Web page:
October 30, 2012 1 Comment
Pablo Christiani was born into a pious Jewish family in 13th century France. Somewhere along the line, he strayed from fold and became a Christian. Like many other baptized Jews of that era, he took up a leading role in demonizing his people. He even tried to get the Talmud banned. This kind of thing often proved to be a lucrative career path for Jewish converts. Christiani was paid good money to travel far and wide to convert Jews. Christiani is most famous for his role in the Disputation of Barcelona in 1263, an event organised by the Dominicans for the Court of King James I of Aragon. Christiani would debate the leading rabbi and philosopher Nachmanides. Unlike similar debates in Medieval times, it was not rigged against the Jews. Nachmanides insisted on complete freedom of speech.
To the horror of the Dominicans and the surprise of the wider population, the Disputation went in favour of Nachmanides. The King was so impressed that he awarded the rabbi with a prize of 300 gold coins and declared that never before had he heard “an unjust cause so nobly defended”. He even visited a synagogue in Barcelona and addressed the congregants a short time afterward.
Pablo Christiani was upset. Don’t feel too sorry for him. As a consolation, I believe he was awarded an editorial job at Haaretz.
The Role of Haaretz and Gideon Levy in the Apartheid Canard
Haaretz is a left-liberal paper of good quality. Unfortunately, there appears to be an increasing emphasis on the ‘left’ side of the equation Its English online edition has an important role. A quick look at the comments reveal its mostly read by foreign hacks and quite a few anti-Semites looking for ‘dirt’ on the Jewish state. Gideon Levy, a journalist for Haaretz, is respected far more among left-wing circles abroad than he is in Israel – like many others at that paper.
Gideon Levy could be described as the Pablo Christiani of our time. He’s also been known to shoot from the hip. He falsely claimed to the now disgraced journalist Johann Hari that the death of a dog by a Qasam rocket got more newspaper coverage in Israel than the deaths of tens of Palestinians on the same day. Unfortunately, the incidents he described occurred three years apart.
Levy’s latest piece of journalistic venom has reverberated throughout the world. He wrote two articles – a report and an opinion piece – on a survey of around 500 Israelis on the political situation. The headline over his report screamed: Most Israelis support an apartheid regime in Israel.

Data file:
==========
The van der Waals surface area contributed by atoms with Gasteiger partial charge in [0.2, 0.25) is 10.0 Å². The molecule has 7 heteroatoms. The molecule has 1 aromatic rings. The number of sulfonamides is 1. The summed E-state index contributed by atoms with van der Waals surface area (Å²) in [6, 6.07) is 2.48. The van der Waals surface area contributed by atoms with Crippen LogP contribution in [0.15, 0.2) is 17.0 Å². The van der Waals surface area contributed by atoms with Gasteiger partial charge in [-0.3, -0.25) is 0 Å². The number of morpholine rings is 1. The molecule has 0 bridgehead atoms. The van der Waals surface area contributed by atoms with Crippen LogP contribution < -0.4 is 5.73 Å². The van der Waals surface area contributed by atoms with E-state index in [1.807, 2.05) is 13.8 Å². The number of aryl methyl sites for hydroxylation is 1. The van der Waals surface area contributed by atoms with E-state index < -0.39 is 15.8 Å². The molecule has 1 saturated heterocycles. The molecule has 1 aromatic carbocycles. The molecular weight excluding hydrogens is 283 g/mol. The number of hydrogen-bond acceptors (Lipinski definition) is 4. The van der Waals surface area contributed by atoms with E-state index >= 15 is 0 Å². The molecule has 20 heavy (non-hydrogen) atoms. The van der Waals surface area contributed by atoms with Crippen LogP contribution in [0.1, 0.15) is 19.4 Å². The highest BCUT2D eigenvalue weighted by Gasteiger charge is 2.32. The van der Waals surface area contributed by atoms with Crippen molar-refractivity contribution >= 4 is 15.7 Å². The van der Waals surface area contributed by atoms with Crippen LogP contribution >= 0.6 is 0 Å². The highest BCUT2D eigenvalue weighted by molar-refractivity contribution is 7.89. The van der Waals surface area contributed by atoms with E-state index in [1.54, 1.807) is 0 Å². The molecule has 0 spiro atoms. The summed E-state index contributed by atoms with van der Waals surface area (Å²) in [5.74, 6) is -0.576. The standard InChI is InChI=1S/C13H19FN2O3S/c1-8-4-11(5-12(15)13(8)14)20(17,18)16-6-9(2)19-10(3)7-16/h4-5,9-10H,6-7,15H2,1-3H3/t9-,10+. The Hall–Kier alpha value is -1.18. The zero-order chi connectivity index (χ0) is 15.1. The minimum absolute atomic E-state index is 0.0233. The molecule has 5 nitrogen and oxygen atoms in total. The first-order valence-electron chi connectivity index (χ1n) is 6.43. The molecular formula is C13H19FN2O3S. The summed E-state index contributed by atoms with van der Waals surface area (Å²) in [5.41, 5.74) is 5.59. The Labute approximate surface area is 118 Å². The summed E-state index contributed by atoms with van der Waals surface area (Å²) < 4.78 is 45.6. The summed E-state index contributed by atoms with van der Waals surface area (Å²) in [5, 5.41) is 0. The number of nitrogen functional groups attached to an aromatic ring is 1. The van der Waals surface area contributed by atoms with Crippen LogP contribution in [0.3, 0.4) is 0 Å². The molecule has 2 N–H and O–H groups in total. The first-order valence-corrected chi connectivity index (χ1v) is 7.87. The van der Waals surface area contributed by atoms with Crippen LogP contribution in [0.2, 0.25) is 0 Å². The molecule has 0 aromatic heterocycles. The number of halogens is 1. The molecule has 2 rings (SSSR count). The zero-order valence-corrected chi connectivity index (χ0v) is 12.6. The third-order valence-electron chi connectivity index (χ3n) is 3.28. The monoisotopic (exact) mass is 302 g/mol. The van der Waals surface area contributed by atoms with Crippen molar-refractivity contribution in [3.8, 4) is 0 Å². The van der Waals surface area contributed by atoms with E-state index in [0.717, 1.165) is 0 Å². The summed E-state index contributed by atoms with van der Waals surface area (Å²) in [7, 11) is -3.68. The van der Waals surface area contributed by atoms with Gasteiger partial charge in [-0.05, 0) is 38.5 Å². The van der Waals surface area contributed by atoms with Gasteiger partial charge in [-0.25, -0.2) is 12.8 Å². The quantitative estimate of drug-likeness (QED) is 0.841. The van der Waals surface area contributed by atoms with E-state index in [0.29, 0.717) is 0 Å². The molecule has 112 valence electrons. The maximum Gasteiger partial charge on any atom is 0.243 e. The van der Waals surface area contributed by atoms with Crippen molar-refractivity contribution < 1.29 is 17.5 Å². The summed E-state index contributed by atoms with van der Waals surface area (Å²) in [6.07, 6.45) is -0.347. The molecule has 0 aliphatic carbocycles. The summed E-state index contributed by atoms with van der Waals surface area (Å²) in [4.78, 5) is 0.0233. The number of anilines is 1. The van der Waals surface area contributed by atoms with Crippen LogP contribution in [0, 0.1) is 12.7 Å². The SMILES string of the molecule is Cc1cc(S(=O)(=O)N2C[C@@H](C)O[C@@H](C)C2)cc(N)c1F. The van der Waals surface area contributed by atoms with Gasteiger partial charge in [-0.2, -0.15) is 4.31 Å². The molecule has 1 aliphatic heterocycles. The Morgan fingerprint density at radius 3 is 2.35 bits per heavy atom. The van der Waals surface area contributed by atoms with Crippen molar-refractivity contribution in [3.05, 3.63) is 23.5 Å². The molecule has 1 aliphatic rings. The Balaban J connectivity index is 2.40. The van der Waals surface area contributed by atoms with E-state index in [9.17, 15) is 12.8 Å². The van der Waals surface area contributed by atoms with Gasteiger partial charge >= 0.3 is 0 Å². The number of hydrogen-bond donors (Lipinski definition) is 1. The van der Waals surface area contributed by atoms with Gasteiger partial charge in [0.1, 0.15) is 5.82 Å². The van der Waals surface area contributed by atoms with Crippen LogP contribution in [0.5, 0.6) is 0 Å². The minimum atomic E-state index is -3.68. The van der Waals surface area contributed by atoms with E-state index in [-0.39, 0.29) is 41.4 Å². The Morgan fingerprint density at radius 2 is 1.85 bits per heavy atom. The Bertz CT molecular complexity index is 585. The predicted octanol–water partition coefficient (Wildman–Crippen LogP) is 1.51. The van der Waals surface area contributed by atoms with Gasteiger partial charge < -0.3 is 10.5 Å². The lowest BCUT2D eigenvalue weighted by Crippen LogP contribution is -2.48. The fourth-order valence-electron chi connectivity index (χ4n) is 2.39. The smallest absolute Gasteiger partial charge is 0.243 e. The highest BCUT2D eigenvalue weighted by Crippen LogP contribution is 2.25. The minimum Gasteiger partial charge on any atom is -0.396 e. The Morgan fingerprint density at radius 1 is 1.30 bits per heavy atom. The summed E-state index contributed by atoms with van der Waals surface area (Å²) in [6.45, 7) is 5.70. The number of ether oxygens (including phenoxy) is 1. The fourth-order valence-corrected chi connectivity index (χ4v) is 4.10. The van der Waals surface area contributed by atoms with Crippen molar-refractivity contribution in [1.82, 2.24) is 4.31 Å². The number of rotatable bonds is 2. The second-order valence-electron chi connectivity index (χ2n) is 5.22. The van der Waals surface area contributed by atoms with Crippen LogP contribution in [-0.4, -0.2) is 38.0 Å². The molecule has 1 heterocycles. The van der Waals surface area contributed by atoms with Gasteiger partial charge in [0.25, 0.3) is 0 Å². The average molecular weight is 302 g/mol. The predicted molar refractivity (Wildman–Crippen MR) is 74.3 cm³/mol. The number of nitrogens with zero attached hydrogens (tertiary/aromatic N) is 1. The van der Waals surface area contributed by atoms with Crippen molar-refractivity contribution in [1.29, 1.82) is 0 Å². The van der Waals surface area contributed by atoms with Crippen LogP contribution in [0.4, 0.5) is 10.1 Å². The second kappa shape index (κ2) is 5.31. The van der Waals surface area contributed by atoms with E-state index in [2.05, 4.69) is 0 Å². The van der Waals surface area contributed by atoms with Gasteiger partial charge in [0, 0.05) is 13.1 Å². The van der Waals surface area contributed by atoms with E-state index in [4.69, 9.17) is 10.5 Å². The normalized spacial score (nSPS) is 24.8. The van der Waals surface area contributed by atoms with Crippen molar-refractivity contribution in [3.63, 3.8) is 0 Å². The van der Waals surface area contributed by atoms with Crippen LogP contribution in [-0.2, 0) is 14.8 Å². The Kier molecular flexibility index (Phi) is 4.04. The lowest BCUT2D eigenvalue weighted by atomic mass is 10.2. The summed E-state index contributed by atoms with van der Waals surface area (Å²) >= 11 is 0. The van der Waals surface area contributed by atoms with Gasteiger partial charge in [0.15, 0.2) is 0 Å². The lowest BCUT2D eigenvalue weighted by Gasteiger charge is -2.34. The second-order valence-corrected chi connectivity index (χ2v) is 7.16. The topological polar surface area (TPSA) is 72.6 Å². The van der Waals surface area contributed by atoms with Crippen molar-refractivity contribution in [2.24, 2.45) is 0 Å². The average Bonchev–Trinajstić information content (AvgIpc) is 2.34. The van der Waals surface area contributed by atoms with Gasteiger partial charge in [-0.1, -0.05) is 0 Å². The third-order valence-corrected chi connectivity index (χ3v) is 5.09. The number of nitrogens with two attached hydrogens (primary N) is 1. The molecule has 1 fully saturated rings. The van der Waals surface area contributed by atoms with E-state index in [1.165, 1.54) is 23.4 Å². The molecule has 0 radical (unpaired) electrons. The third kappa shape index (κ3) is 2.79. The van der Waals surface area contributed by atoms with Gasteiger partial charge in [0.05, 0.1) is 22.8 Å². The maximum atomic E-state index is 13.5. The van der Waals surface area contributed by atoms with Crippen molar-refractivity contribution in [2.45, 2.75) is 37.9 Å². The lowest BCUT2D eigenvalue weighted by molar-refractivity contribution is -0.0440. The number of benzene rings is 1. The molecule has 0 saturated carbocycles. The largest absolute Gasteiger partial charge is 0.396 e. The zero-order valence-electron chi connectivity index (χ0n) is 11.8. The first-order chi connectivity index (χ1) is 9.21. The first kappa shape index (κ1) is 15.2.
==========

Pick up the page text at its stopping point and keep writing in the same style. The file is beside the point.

There was a tiny flaw in the initial report and Levy’s commentary. It was all bollocks.
A number of disparities were picked up by Ben-Dror Yemini, a senior journalist with the Hebrew daily Maariv:
According to the survey, 53 percent of Israelis are not opposed to having an Arab neighbor. That much is clear. But when Gideon Levy passes from reporting to overt incitement masquerading as “interpretation,” he writes that “the majority doesn’t want… Arab neighbors.” Could it be that the second Gideon Levy didn’t properly read what was written by the first Gideon Levy?
Moving on: According to the survey, 33% of Israelis support revoking the voting rights of Israeli Arabs. That’s a grave figure in and of itself. But when it comes to the “interpretation,” Levy writes that “the majority doesn’t want Arabs to vote for the Knesset.” Again, Levy the interpreter seems not to have read Levy the reporter. Is he capable of formulating a sentence that includes only the truth? And where in the hell is his editor? Was there not a single editor who could properly parse the results of the survey?
Not only that, but the headline Most Israelis support an apartheid regime in Israel did not even reflect the findings of the survey. The Israelis polled were asked about the granting of voting rights to Palestinian Arabs if the territories were annexed. It did not relate to the current situation, but to a hypothetical situation. Most Israelis oppose the annexation of the territories in the first place.
Levy has come out with a somewhat tepid apology. Unfortunately, it seems to be available only to Haaretz subscribers He says mistakes “were not made intentionally, but as a result of neglect due to time pressure”.
Anybody who actually believes this happened accidentally at Israel’s oldest quality broadsheet is a fool.
Gideon Levy is no fool. Neither was Pablo Christiani. But they both had an agenda and an audience, and they did a massive disservice to their own people.